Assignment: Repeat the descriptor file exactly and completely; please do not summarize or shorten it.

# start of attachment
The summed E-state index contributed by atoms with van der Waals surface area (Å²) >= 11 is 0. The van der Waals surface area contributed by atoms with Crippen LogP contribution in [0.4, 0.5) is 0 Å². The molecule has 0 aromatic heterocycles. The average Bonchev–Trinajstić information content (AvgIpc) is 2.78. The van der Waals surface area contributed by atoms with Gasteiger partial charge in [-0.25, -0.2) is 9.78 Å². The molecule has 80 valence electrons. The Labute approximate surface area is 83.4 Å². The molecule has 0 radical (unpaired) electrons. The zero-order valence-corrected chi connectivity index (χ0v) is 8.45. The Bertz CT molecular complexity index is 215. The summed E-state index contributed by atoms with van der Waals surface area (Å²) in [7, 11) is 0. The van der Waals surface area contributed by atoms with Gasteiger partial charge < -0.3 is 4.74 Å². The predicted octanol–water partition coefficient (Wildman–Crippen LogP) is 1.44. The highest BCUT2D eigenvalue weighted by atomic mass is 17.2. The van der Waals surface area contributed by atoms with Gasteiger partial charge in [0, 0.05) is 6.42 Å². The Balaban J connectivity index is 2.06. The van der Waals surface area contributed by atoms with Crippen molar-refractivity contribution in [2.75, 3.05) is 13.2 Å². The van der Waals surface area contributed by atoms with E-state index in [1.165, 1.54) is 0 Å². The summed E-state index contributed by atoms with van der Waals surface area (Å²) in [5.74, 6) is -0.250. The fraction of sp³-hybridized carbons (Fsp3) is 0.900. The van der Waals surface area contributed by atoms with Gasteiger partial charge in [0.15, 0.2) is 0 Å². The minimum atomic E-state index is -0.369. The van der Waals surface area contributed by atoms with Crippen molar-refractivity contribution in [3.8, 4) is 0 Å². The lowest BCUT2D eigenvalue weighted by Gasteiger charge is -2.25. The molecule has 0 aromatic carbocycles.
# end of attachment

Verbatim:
The summed E-state index contributed by atoms with van der Waals surface area (Å²) >= 11 is 0. The van der Waals surface area contributed by atoms with Crippen LogP contribution in [0.4, 0.5) is 0 Å². The molecule has 0 aromatic heterocycles. The average Bonchev–Trinajstić information content (AvgIpc) is 2.78. The van der Waals surface area contributed by atoms with Gasteiger partial charge in [-0.25, -0.2) is 9.78 Å². The molecule has 80 valence electrons. The Labute approximate surface area is 83.4 Å². The molecule has 0 radical (unpaired) electrons. The zero-order valence-corrected chi connectivity index (χ0v) is 8.45. The Bertz CT molecular complexity index is 215. The summed E-state index contributed by atoms with van der Waals surface area (Å²) in [7, 11) is 0. The van der Waals surface area contributed by atoms with Gasteiger partial charge < -0.3 is 4.74 Å². The predicted octanol–water partition coefficient (Wildman–Crippen LogP) is 1.44. The highest BCUT2D eigenvalue weighted by atomic mass is 17.2. The van der Waals surface area contributed by atoms with Gasteiger partial charge in [0, 0.05) is 6.42 Å². The Balaban J connectivity index is 2.06. The van der Waals surface area contributed by atoms with Crippen molar-refractivity contribution in [2.75, 3.05) is 13.2 Å². The van der Waals surface area contributed by atoms with E-state index in [1.165, 1.54) is 0 Å². The summed E-state index contributed by atoms with van der Waals surface area (Å²) in [5.74, 6) is -0.250. The fraction of sp³-hybridized carbons (Fsp3) is 0.900. The van der Waals surface area contributed by atoms with Gasteiger partial charge in [0.15, 0.2) is 0 Å². The minimum atomic E-state index is -0.369. The van der Waals surface area contributed by atoms with Crippen molar-refractivity contribution in [3.8, 4) is 0 Å². The lowest BCUT2D eigenvalue weighted by Gasteiger charge is -2.25. The molecule has 0 aromatic carbocycles.